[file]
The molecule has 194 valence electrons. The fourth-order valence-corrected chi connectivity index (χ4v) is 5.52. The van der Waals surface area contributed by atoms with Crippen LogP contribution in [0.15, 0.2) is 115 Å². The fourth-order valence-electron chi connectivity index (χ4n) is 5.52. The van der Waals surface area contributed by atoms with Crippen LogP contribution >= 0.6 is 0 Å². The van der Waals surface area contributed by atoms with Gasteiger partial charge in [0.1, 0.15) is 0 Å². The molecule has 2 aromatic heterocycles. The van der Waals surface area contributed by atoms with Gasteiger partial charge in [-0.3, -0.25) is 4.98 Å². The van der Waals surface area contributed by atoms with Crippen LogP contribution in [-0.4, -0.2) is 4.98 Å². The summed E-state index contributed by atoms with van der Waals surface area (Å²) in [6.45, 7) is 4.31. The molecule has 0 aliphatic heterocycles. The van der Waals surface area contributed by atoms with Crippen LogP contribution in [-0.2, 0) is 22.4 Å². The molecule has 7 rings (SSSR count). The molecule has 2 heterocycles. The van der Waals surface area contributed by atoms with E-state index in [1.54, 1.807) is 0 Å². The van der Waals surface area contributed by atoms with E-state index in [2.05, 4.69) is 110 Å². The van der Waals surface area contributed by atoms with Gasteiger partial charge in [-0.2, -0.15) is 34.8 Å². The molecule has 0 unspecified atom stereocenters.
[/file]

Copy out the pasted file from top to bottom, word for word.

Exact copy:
The molecule has 194 valence electrons. The fourth-order valence-corrected chi connectivity index (χ4v) is 5.52. The van der Waals surface area contributed by atoms with Crippen LogP contribution in [0.15, 0.2) is 115 Å². The fourth-order valence-electron chi connectivity index (χ4n) is 5.52. The van der Waals surface area contributed by atoms with Crippen LogP contribution >= 0.6 is 0 Å². The van der Waals surface area contributed by atoms with Gasteiger partial charge in [0.1, 0.15) is 0 Å². The molecule has 2 aromatic heterocycles. The van der Waals surface area contributed by atoms with Gasteiger partial charge in [-0.3, -0.25) is 4.98 Å². The van der Waals surface area contributed by atoms with Crippen LogP contribution in [-0.4, -0.2) is 4.98 Å². The summed E-state index contributed by atoms with van der Waals surface area (Å²) in [6.45, 7) is 4.31. The molecule has 0 aliphatic heterocycles. The van der Waals surface area contributed by atoms with Crippen LogP contribution in [-0.2, 0) is 22.4 Å². The molecule has 7 rings (SSSR count). The molecule has 2 heterocycles. The van der Waals surface area contributed by atoms with E-state index in [1.54, 1.807) is 0 Å². The van der Waals surface area contributed by atoms with E-state index in [2.05, 4.69) is 110 Å². The van der Waals surface area contributed by atoms with Gasteiger partial charge in [-0.2, -0.15) is 34.8 Å². The molecule has 0 unspecified atom stereocenters.